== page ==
# Measuring the Contribution of Leaves to the Structural Complexity of Urban Tree Crowns with Terrestrial Laser Scanning

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## Abstract

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_{b}) metric from point clouds generated for the trees using terrestrial laser scanning, during the leaf-on and -off conditions. Furthermore, we artificially defoliated the leaf-on point clouds by applying an algorithm that separates the foliage from the woody material of the trees, and then recalculated the D

_{b}metric. The D

_{b}of the leaf-on tree point clouds was significantly greater than the D

_{b}of the leaf-off point clouds across all species. Additionally, the leaf removal algorithm introduced bias to the estimation of the leaf-removed D

_{b}of the G. triacanthos and M. glyptostroboides trees. The index capturing the contribution of leaves to the structural complexity of the study trees (the ratio of the D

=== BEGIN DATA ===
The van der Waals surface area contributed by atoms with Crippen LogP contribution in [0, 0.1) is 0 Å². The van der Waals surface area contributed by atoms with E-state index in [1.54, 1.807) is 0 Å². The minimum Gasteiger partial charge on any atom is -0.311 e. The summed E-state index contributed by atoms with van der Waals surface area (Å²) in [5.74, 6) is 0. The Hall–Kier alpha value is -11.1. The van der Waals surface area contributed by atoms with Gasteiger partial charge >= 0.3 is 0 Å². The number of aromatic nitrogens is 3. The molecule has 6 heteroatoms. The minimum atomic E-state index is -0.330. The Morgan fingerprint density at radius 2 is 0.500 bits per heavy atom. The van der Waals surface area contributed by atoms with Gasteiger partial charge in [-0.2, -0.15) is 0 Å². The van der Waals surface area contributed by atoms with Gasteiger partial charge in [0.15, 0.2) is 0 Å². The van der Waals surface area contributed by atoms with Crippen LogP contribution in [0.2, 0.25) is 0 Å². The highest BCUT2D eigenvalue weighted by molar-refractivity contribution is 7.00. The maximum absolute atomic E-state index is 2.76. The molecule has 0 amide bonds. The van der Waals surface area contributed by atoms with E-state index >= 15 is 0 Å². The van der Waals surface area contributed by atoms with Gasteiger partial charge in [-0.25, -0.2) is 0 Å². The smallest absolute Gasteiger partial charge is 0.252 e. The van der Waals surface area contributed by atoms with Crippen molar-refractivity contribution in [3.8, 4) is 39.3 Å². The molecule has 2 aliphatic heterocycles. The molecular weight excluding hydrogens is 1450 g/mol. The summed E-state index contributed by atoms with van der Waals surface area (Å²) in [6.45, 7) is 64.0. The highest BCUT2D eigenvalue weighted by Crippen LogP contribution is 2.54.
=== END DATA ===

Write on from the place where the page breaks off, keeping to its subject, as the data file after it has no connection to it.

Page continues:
_{b}of the leaf-on point clouds divided by the D

_{b}of the leaf-off point clouds minus one), was negatively correlated with branch surface area and different metrics of the length of paths through the branch network of the trees, indicating that the contribution of leaves decreases as branch network complexity increases. Underestimation of the D

_{b}of the G. triacanthos trees, after the artificial leaf removal, was related to maximum branch order. These results enhance our understanding of tree structural complexity by disentangling the contribution of leaves from that of the woody structures. The study also highlighted important methodological considerations for studying tree structure, with and without leaves, from laser-derived point clouds.

## 1. Introduction

- How do changes in leaf condition of deciduous tree species with different leaf types affect their structural complexity?
- How do differences in the contribution of leaves to the structural complexity of the study trees relate to their above-ground architecture?
- What is the effect of artificial leaf removal from leaf-on tree point clouds on estimated structural complexity? Is there an error in estimating the structural complexity of the tree point clouds after artificial leaf-removal, compared to leaf-off point clouds of the same trees?
- How does potential error in estimating the structural complexity of the tree point clouds due to the artificial leaf removal relate to the branch architecture of trees?

## 2. Materials and Methods

#### 2.1. Urban Tree Data

#### 2.2. Terrestrial Laser Scanning and Point Cloud Processing